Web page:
Persons who are hypertensive are often advised a low salt diet. Cutting down sodium consumption is often recommended in persons above 40 since it increases blood pressure and cardiovascular risk. A recent study has revealed that persons who are eating less salt may be hurting their heart. The study has generated intense controversy.
The results of the study were published in the New England Journal of Medicine. It found as expected, the link between heart complication and high levels of Sodium in the blood. However it was also revealed that persons who had very low levels of Sodium in their blood measured by the amount of Sodium in their urine are also equally at risk a 27 percent increased chance of heart attack, stroke, and death from cardiovascular causes.
Salim Yusuf, senior author of the paper and director of the Population Health Research Institute in Ontario said, “There is a sweet spot for what the optimum sodium intake is. The message is very simple: . . . Avoid high and low levels.”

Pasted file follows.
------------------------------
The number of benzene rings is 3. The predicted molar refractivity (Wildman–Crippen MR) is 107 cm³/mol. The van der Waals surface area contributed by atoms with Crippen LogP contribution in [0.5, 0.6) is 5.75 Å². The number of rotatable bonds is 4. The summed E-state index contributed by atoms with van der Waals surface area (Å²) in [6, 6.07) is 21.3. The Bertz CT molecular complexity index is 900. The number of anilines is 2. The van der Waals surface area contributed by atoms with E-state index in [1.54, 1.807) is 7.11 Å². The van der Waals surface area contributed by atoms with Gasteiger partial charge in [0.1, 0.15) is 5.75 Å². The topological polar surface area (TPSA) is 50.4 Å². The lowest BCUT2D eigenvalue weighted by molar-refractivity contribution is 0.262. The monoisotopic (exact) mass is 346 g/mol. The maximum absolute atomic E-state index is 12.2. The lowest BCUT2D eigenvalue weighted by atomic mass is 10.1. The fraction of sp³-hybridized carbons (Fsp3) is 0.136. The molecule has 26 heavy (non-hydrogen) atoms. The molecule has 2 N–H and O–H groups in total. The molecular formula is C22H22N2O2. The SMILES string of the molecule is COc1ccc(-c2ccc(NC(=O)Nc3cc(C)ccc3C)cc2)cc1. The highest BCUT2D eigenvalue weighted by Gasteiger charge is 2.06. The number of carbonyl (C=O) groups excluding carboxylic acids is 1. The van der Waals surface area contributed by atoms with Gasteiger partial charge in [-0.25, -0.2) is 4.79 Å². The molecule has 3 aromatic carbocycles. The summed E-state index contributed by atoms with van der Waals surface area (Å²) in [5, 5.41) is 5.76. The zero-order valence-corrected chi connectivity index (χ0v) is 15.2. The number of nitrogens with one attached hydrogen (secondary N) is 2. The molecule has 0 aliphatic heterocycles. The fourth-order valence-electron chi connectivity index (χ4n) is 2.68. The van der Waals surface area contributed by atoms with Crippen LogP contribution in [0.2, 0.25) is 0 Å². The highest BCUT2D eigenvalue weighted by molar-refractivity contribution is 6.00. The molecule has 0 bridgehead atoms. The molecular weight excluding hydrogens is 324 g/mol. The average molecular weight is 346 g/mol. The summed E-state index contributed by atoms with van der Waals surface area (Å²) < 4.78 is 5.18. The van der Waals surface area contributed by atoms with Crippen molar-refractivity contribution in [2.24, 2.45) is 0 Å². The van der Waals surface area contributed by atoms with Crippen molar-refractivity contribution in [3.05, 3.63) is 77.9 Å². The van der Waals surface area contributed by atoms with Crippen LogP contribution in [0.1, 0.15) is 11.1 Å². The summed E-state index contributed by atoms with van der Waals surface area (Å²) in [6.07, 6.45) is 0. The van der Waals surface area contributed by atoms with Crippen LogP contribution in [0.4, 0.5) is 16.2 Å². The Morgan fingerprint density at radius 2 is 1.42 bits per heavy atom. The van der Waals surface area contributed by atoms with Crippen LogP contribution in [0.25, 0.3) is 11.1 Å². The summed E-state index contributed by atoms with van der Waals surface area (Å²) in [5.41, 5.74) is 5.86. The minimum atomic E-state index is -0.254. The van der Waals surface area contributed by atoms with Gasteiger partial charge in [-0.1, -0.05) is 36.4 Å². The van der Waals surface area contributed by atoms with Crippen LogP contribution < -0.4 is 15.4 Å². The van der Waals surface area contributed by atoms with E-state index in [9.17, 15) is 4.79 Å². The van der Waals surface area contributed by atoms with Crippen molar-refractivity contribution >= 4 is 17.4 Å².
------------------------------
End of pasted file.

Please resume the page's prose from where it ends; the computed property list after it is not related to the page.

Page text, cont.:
Researchers were able to calculate the healthy range of Sodium intake and it is heartening to note that 75% of the Americans were in the healthy zone. However the point of interest is the national recommendation from the centers for Disease control and Prevention and so also the American Heart Association for sodium intake happens to be in the lower area where the cardiovascular risks are considerably higher. Very low sodium levels in the blood could be harmful.
The findings also adds credence to a report which was released by Institute of Medicine that found U.S. dietary recommendations to reduce sodium intake to 1,500 milligrams a day for some people is not scientifically proven.
On the other hand, President of American Heart Association said that there are flaws in Yusuf’s study and has cast doubts on the study. AHA continues its efforts to encourage people to cut salt consumption.